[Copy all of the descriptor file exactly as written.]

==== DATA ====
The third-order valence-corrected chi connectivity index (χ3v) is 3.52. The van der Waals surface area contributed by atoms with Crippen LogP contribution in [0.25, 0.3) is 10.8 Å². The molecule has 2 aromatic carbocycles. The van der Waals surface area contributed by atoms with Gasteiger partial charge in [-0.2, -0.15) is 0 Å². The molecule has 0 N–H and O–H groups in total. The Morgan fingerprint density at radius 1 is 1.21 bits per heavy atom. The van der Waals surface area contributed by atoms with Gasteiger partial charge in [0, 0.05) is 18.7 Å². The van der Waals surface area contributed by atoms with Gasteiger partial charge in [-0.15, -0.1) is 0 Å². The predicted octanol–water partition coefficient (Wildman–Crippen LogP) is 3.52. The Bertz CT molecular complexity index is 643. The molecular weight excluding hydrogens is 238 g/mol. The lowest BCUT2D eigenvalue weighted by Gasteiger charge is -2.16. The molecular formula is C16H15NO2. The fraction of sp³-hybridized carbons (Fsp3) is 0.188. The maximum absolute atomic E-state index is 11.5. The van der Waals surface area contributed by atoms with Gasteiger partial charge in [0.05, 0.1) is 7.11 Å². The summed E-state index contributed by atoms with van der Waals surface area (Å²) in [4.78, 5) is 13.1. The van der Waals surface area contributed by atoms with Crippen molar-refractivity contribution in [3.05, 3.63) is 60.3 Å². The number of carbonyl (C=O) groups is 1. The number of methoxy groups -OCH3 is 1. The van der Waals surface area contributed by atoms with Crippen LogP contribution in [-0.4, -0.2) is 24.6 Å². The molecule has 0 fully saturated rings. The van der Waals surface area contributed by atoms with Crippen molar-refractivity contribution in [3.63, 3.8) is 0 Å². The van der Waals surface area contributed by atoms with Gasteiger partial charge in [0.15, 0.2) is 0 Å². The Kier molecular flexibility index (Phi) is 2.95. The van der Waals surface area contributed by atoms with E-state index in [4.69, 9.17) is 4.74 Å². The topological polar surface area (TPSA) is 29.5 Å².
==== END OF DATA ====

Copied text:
The third-order valence-corrected chi connectivity index (χ3v) is 3.52. The van der Waals surface area contributed by atoms with Crippen LogP contribution in [0.25, 0.3) is 10.8 Å². The molecule has 2 aromatic carbocycles. The van der Waals surface area contributed by atoms with Gasteiger partial charge in [-0.2, -0.15) is 0 Å². The molecule has 0 N–H and O–H groups in total. The Morgan fingerprint density at radius 1 is 1.21 bits per heavy atom. The van der Waals surface area contributed by atoms with Gasteiger partial charge in [0, 0.05) is 18.7 Å². The van der Waals surface area contributed by atoms with Gasteiger partial charge in [-0.15, -0.1) is 0 Å². The predicted octanol–water partition coefficient (Wildman–Crippen LogP) is 3.52. The Bertz CT molecular complexity index is 643. The molecular weight excluding hydrogens is 238 g/mol. The lowest BCUT2D eigenvalue weighted by Gasteiger charge is -2.16. The molecular formula is C16H15NO2. The fraction of sp³-hybridized carbons (Fsp3) is 0.188. The maximum absolute atomic E-state index is 11.5. The van der Waals surface area contributed by atoms with Gasteiger partial charge in [0.05, 0.1) is 7.11 Å². The summed E-state index contributed by atoms with van der Waals surface area (Å²) in [4.78, 5) is 13.1. The van der Waals surface area contributed by atoms with Crippen molar-refractivity contribution in [3.05, 3.63) is 60.3 Å². The number of carbonyl (C=O) groups is 1. The number of methoxy groups -OCH3 is 1. The van der Waals surface area contributed by atoms with Crippen LogP contribution in [-0.4, -0.2) is 24.6 Å². The molecule has 0 fully saturated rings. The van der Waals surface area contributed by atoms with Crippen molar-refractivity contribution in [3.63, 3.8) is 0 Å². The van der Waals surface area contributed by atoms with Gasteiger partial charge in [0.15, 0.2) is 0 Å². The Kier molecular flexibility index (Phi) is 2.95. The van der Waals surface area contributed by atoms with E-state index in [4.69, 9.17) is 4.74 Å². The topological polar surface area (TPSA) is 29.5 Å².